James McNeill Whistler (1834-1903), Masterpieces of the Frick Collection, New York
Along with the United States and the United Kingdom, France was one of the painter's three homelands. Born in 1834 in Massachusetts, Whistler apprenticed and began his career in Paris between 1855 and 1859. After settling in London, the artist maintained a close connection with the Parisian art scene, exhibiting alongside the artists at the Salon des Refusés (Exhibition of Rejects), in 1863, and became one of the “beacons” of the new Symbolist generation in the 1890s. In 1891, the French State bought his masterpiece: Arrangement en gris et noir : portrait de la mère de l’artiste [Arrangement in Grey and Black No. 1: Portrait of the Artist’s Mother]. Around the same time, Henry Clay Frick built his collection, and in the early 1910s, opened it to the art of the late 19thcentury. He purchased eighteen works by Whistler - paintings and graphic arts - making this artist one of the best represented in his collection. Today, Whistler's large full-length portraits are among the most admired works by visitors, alongside the remarkable paintings by Holbein, Rembrandt, Van Dyck or Gainsborough in the collection.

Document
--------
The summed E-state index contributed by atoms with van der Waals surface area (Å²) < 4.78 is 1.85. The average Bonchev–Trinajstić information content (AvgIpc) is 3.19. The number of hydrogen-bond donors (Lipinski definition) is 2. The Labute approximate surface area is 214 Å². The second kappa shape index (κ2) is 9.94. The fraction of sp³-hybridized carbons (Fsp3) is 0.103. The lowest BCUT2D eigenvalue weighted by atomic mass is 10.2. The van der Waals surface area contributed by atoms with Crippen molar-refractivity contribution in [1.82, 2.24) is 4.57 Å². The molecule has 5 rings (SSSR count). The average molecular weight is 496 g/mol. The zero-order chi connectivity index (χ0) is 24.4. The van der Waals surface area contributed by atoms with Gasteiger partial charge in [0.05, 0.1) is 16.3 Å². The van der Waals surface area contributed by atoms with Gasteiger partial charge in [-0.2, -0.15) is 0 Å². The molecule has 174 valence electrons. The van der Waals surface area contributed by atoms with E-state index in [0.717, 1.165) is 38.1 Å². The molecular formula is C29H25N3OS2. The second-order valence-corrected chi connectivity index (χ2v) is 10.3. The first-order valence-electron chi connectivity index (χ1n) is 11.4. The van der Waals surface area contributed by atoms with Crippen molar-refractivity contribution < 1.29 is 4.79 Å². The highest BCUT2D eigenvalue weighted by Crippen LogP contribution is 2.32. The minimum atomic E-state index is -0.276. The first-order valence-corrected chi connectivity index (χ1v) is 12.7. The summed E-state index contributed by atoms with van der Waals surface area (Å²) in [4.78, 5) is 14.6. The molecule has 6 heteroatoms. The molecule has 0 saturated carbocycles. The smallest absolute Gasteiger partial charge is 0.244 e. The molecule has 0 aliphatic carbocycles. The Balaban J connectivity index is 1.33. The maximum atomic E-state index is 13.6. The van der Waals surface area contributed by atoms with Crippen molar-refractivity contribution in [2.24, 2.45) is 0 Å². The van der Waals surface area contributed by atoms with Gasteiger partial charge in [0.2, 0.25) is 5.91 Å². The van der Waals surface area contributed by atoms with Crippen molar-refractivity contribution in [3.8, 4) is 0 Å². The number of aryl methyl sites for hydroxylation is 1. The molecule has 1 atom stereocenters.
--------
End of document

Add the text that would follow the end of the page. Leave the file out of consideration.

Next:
The Musée d'Orsay will present the astonishing landscape L’Océan [The Ocean], painted by Whistler during a trip to Chile, three pastels and twelve prints with Venetian subjects, and three large portraits representative of his famous “symphonies in white” and “arrangements in black”: the portrait de Mrs Frederick Leyland [portrait of Mrs. Frederick Leyland] (a masterpiece of the Aesthetic Movement), the portrait de Rosa Corder [portrait of Miss Rosa Corder], and finally the portrait of the extravagant aesthete Robert de Montesquiou-Fezensac. This portrait, one of the last painted by Whistler, is probably the most modern work in the Frick's collection. Since 2022 will be dedicated to Marcel Proust, the centenary of whose death we will be celebrating, this effigy will also remind us of the influence of Montesquiou and Whistler on the development of Proust’s novel In Search of Lost Time and the creation of the characters of Baron de Charlus and the painter Elstir.
Exceptional presentation in Room 9